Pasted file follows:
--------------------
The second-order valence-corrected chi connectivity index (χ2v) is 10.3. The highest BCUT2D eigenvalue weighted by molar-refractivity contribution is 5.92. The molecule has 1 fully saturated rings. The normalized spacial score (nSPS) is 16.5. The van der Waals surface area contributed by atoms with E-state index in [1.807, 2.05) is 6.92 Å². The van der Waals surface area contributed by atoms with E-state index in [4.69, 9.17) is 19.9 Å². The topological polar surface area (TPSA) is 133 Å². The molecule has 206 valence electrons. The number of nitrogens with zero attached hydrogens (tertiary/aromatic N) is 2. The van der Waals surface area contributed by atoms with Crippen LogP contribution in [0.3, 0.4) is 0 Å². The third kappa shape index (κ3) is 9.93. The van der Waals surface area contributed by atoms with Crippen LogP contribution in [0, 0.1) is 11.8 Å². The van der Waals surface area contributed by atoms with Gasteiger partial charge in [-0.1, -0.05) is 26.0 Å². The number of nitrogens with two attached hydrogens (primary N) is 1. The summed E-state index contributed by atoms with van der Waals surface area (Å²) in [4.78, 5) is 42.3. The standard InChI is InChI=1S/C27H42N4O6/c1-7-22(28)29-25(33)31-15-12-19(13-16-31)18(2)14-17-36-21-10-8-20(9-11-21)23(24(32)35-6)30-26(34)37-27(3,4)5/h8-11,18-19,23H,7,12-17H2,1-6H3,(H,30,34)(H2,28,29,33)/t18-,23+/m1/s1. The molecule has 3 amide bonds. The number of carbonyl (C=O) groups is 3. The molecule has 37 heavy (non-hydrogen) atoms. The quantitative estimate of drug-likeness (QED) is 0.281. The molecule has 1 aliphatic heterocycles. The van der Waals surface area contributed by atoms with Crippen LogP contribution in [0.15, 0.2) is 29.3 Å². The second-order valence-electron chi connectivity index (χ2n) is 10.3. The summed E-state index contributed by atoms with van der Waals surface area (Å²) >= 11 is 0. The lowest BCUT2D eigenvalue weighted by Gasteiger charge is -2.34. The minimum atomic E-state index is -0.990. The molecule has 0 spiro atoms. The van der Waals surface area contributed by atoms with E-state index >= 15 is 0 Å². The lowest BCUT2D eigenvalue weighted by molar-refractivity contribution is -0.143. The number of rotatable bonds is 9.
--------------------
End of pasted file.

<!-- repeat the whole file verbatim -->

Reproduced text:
The second-order valence-corrected chi connectivity index (χ2v) is 10.3. The highest BCUT2D eigenvalue weighted by molar-refractivity contribution is 5.92. The molecule has 1 fully saturated rings. The normalized spacial score (nSPS) is 16.5. The van der Waals surface area contributed by atoms with E-state index in [1.807, 2.05) is 6.92 Å². The van der Waals surface area contributed by atoms with E-state index in [4.69, 9.17) is 19.9 Å². The topological polar surface area (TPSA) is 133 Å². The molecule has 206 valence electrons. The number of nitrogens with zero attached hydrogens (tertiary/aromatic N) is 2. The van der Waals surface area contributed by atoms with Crippen LogP contribution in [0.3, 0.4) is 0 Å². The third kappa shape index (κ3) is 9.93. The van der Waals surface area contributed by atoms with Crippen LogP contribution in [0, 0.1) is 11.8 Å². The van der Waals surface area contributed by atoms with Gasteiger partial charge in [-0.1, -0.05) is 26.0 Å². The number of nitrogens with two attached hydrogens (primary N) is 1. The summed E-state index contributed by atoms with van der Waals surface area (Å²) in [4.78, 5) is 42.3. The standard InChI is InChI=1S/C27H42N4O6/c1-7-22(28)29-25(33)31-15-12-19(13-16-31)18(2)14-17-36-21-10-8-20(9-11-21)23(24(32)35-6)30-26(34)37-27(3,4)5/h8-11,18-19,23H,7,12-17H2,1-6H3,(H,30,34)(H2,28,29,33)/t18-,23+/m1/s1. The molecule has 3 amide bonds. The number of carbonyl (C=O) groups is 3. The molecule has 37 heavy (non-hydrogen) atoms. The quantitative estimate of drug-likeness (QED) is 0.281. The molecule has 1 aliphatic heterocycles. The van der Waals surface area contributed by atoms with Crippen LogP contribution in [0.15, 0.2) is 29.3 Å². The second-order valence-electron chi connectivity index (χ2n) is 10.3. The summed E-state index contributed by atoms with van der Waals surface area (Å²) >= 11 is 0. The lowest BCUT2D eigenvalue weighted by Gasteiger charge is -2.34. The minimum atomic E-state index is -0.990. The molecule has 0 spiro atoms. The van der Waals surface area contributed by atoms with E-state index >= 15 is 0 Å². The lowest BCUT2D eigenvalue weighted by molar-refractivity contribution is -0.143. The number of rotatable bonds is 9.